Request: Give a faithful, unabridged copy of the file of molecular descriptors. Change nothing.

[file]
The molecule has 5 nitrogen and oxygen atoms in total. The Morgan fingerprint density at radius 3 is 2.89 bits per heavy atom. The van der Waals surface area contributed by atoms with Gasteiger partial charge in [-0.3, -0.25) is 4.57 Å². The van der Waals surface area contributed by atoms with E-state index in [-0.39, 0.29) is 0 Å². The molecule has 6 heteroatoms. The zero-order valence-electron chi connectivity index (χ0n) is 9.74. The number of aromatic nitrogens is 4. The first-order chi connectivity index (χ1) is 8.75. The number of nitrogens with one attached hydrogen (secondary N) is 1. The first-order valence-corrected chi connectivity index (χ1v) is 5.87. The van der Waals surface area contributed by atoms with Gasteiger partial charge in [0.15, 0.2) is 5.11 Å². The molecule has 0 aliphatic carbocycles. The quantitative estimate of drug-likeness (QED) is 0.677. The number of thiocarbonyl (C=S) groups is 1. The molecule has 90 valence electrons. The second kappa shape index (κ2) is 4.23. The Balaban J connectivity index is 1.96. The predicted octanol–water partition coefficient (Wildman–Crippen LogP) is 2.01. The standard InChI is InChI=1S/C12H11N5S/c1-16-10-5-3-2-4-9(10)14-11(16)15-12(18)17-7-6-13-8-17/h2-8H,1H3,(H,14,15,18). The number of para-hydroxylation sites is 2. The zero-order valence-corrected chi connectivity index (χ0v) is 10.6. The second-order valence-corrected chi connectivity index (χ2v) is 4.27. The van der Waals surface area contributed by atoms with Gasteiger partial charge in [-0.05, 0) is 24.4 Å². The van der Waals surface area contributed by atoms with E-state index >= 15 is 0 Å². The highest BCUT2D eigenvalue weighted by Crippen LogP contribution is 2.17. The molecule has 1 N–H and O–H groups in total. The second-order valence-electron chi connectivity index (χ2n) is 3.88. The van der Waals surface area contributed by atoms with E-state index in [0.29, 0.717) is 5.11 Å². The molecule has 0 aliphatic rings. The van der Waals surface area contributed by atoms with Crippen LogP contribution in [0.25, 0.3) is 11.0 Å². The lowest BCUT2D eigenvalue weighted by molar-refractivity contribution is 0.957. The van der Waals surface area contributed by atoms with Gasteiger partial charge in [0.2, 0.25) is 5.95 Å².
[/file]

The molecule has 5 nitrogen and oxygen atoms in total. The Morgan fingerprint density at radius 3 is 2.89 bits per heavy atom. The van der Waals surface area contributed by atoms with Gasteiger partial charge in [-0.3, -0.25) is 4.57 Å². The van der Waals surface area contributed by atoms with E-state index in [-0.39, 0.29) is 0 Å². The molecule has 6 heteroatoms. The zero-order valence-electron chi connectivity index (χ0n) is 9.74. The number of aromatic nitrogens is 4. The first-order chi connectivity index (χ1) is 8.75. The number of nitrogens with one attached hydrogen (secondary N) is 1. The first-order valence-corrected chi connectivity index (χ1v) is 5.87. The van der Waals surface area contributed by atoms with Gasteiger partial charge in [0.15, 0.2) is 5.11 Å². The molecule has 0 aliphatic carbocycles. The quantitative estimate of drug-likeness (QED) is 0.677. The number of thiocarbonyl (C=S) groups is 1. The molecule has 90 valence electrons. The second kappa shape index (κ2) is 4.23. The Balaban J connectivity index is 1.96. The predicted octanol–water partition coefficient (Wildman–Crippen LogP) is 2.01. The standard InChI is InChI=1S/C12H11N5S/c1-16-10-5-3-2-4-9(10)14-11(16)15-12(18)17-7-6-13-8-17/h2-8H,1H3,(H,14,15,18). The number of para-hydroxylation sites is 2. The zero-order valence-corrected chi connectivity index (χ0v) is 10.6. The second-order valence-corrected chi connectivity index (χ2v) is 4.27. The van der Waals surface area contributed by atoms with Gasteiger partial charge in [-0.05, 0) is 24.4 Å². The van der Waals surface area contributed by atoms with E-state index >= 15 is 0 Å². The highest BCUT2D eigenvalue weighted by Crippen LogP contribution is 2.17. The molecule has 1 N–H and O–H groups in total. The second-order valence-electron chi connectivity index (χ2n) is 3.88. The van der Waals surface area contributed by atoms with E-state index in [0.29, 0.717) is 5.11 Å². The molecule has 0 aliphatic rings. The van der Waals surface area contributed by atoms with Crippen LogP contribution in [0.25, 0.3) is 11.0 Å². The lowest BCUT2D eigenvalue weighted by molar-refractivity contribution is 0.957. The van der Waals surface area contributed by atoms with Gasteiger partial charge in [0.2, 0.25) is 5.95 Å².